Productivity rises Manufacturing productivity increased a second straight quarter to a 1.3% annual rate in Q4, led by gains in durable goods manufacturing. Still, on a year-over-year (y/y) basis, manufacturing productivity remained subdued, up only 0.7%, well below the historical mean of 2.6% y/y.

This will help Q4 GDP but … November’s trade gap narrowed more sharply than expected, which should add to Q4 growth even though the reasons (as mentioned above) aren’t great. The drop-off reflected declines in real volumes of trade, with the softening in activity primarily due to tariffs.


It’s getting late Auto sales dropped 5.1% in January, the most since May 2011, to a 16.6 million unit annual rate, the lowest level since August 2017 and below forecasts. Severe weather may have played a role, but the report also seemed to reflect some genuine pullback in demand. Light truck sales, a strong performer in 2018, fell the most since September 2009.

… late Evercore ISI’s truckers survey, which has the highest correlation with real GDP growth of any single sector survey, has plunged nearly 4% over the last four weeks to a level consistent with just 2% real GDP growth.

… late The amount of debt globally trading at negative interest rates is trending higher again, currently at $8.8 trillion.

What else

What’s up with Industrials? Since the Christmas Eve low, Industrials have been the best-performing S&P sector, up more than 20% and accompanied by strong internal momentum. More than 90% of Industrial stocks recently traded to a 20-day high, the strongest reading in roughly 30 years. While this has left a number of individual names overbought and at resistance, momentum surges historically are consistent with above-average forward returns. Seasonality through spring should offer support as overbought conditions likely have to be consolidated.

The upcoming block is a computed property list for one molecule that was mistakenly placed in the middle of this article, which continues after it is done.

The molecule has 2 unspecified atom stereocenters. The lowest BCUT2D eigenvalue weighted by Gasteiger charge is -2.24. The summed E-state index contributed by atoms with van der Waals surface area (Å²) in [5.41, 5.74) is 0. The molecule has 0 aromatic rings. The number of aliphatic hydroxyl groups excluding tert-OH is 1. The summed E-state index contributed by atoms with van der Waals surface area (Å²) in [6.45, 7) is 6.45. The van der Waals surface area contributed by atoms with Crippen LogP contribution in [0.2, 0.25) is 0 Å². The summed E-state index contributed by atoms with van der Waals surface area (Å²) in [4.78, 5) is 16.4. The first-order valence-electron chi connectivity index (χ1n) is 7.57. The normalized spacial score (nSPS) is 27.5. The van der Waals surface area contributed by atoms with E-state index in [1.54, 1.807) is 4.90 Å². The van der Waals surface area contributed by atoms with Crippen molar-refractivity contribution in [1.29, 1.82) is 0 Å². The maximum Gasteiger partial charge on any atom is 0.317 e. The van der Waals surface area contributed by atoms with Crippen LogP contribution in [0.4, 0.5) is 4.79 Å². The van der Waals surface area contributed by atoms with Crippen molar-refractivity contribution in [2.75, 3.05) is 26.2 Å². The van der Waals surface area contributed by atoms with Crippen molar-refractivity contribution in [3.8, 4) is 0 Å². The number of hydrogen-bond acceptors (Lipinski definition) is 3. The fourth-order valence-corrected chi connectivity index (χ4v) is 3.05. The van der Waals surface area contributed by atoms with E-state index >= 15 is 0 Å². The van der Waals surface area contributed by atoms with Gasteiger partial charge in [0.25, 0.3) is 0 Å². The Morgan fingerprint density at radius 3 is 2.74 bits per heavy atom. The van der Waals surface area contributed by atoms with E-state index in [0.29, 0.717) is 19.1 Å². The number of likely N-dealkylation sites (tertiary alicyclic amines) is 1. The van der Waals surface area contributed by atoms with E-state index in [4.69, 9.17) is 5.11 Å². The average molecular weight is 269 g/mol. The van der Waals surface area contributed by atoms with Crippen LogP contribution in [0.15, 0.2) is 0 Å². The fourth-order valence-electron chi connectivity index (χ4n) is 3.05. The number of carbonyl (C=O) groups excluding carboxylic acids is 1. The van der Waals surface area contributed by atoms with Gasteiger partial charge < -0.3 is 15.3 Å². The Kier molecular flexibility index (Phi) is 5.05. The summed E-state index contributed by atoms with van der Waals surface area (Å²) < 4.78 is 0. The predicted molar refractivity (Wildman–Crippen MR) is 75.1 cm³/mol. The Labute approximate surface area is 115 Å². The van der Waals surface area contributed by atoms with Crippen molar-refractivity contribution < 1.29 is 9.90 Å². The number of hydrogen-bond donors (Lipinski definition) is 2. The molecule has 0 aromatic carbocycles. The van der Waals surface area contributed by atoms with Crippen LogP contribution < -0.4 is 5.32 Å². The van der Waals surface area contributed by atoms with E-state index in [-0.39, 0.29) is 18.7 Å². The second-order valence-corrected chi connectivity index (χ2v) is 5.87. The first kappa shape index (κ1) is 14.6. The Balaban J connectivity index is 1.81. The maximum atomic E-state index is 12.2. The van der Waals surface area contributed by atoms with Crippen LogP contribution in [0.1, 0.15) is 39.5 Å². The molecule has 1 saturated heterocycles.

What a great time to be alive The Institutional Strategist shares its optimism over technology’s continuing advancements. The first few weeks of this year alone have seen: driverless and electric tractors charged via solar panels starting to penetrate the agricultural machinery industry; China set to release its first driverless bullet train that can travel at speeds of up to 217 mph; Samsung unveil a 1-terabyte embedded universal flash storage for smartphones; MIT’s test of a laser that interacts with water vapor in the air to send sounds to a single listener’s ear; and Google announce a “Live Transcribe” feature that will use the phone’s microphone to translate speech to text in real-time for the hard of hearing, with a Google Assistant real-time translator in 27 languages.

What a scary time to be alive 5G, the array of networking technologies meant to work together to connect everything from home appliances to self-driving cars, is expected to provide bandwidth of up to 20 gigabits per second, with the first 5G smartphones and infrastructure arriving this year. To work, it will require a lot more transmitters and antennas than existing 4G and Wi-Fi networks. This opens the door for many more devices to be connected to the internet, requiring a layer of control software that could allow a malicious network operator to snoop on and manipulate data. Huawei is the world’s biggest networking equipment supplier ….

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Tags Equity . Markets/Economy . International/Global .

Views are as of the date above and are subject to change based on market conditions and other factors. These views should not be construed as a recommendation for any specific security or sector.

Correlation expresses the strength of relationship between distribution of returns of one data series and its benchmark. The coefficient correlation is always between +1 (perfect positive correlation) and -1 (perfect negative correlation).

Gross Domestic Product (GDP) is a broad measure of the economy that measures the retail value of goods and services produced in a country.

Price-earnings multiples (P/E) reflect the ratio of stock prices to per-share common earnings. The lower the number, the lower the price of stocks relative to earnings.

S&P 500 Index: An unmanaged capitalization-weighted index of 500 stocks designated to measure performance of the broad domestic economy through changes in the aggregate market value of 500 stocks representing all major industries. Indexes are unmanaged and investments cannot be made in an index.

The Institute of Supply Management (ISM) manufacturing index is a composite, forward-looking index derived from a monthly survey of U.S. businesses.

The Institute of Supply Management (ISM) nonmanufacturing index is a composite, forward-looking index derived from a monthly survey of U.S. businesses.